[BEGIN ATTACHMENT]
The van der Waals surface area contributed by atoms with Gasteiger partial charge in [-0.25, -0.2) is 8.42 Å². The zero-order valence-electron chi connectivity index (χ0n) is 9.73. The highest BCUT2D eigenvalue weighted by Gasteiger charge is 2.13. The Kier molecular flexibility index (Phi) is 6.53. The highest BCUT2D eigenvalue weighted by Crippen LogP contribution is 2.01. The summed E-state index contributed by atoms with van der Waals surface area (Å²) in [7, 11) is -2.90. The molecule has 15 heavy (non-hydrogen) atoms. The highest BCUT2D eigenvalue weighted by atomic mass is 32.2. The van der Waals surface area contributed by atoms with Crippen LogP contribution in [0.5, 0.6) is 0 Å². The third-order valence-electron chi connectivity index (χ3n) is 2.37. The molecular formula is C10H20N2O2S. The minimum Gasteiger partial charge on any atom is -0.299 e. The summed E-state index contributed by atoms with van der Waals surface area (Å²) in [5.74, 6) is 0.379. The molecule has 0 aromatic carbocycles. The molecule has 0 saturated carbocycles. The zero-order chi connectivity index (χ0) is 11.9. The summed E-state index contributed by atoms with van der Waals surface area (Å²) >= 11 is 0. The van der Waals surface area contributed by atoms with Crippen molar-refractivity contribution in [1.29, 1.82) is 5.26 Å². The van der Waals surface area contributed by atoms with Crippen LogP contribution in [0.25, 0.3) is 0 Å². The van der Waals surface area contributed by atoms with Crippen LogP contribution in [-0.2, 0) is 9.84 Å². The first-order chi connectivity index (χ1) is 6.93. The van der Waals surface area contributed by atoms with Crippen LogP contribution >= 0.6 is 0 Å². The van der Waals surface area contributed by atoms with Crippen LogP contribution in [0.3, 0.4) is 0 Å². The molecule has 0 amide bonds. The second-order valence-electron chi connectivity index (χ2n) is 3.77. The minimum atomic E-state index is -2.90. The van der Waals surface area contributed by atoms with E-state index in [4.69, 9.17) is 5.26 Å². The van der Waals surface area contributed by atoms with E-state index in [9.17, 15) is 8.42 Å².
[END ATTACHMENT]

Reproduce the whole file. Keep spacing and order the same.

The van der Waals surface area contributed by atoms with Gasteiger partial charge in [-0.25, -0.2) is 8.42 Å². The zero-order valence-electron chi connectivity index (χ0n) is 9.73. The highest BCUT2D eigenvalue weighted by Gasteiger charge is 2.13. The Kier molecular flexibility index (Phi) is 6.53. The highest BCUT2D eigenvalue weighted by Crippen LogP contribution is 2.01. The summed E-state index contributed by atoms with van der Waals surface area (Å²) in [7, 11) is -2.90. The molecule has 15 heavy (non-hydrogen) atoms. The highest BCUT2D eigenvalue weighted by atomic mass is 32.2. The van der Waals surface area contributed by atoms with Crippen LogP contribution in [0.5, 0.6) is 0 Å². The third-order valence-electron chi connectivity index (χ3n) is 2.37. The molecular formula is C10H20N2O2S. The minimum Gasteiger partial charge on any atom is -0.299 e. The summed E-state index contributed by atoms with van der Waals surface area (Å²) in [5.74, 6) is 0.379. The molecule has 0 aromatic carbocycles. The molecule has 0 saturated carbocycles. The zero-order chi connectivity index (χ0) is 11.9. The summed E-state index contributed by atoms with van der Waals surface area (Å²) >= 11 is 0. The van der Waals surface area contributed by atoms with Crippen molar-refractivity contribution in [1.29, 1.82) is 5.26 Å². The van der Waals surface area contributed by atoms with Crippen LogP contribution in [0.25, 0.3) is 0 Å². The van der Waals surface area contributed by atoms with Crippen LogP contribution in [-0.2, 0) is 9.84 Å². The first-order chi connectivity index (χ1) is 6.93. The van der Waals surface area contributed by atoms with Crippen LogP contribution >= 0.6 is 0 Å². The van der Waals surface area contributed by atoms with Crippen LogP contribution in [0.3, 0.4) is 0 Å². The molecule has 0 amide bonds. The second-order valence-electron chi connectivity index (χ2n) is 3.77. The minimum atomic E-state index is -2.90. The van der Waals surface area contributed by atoms with E-state index in [4.69, 9.17) is 5.26 Å². The van der Waals surface area contributed by atoms with E-state index in [9.17, 15) is 8.42 Å².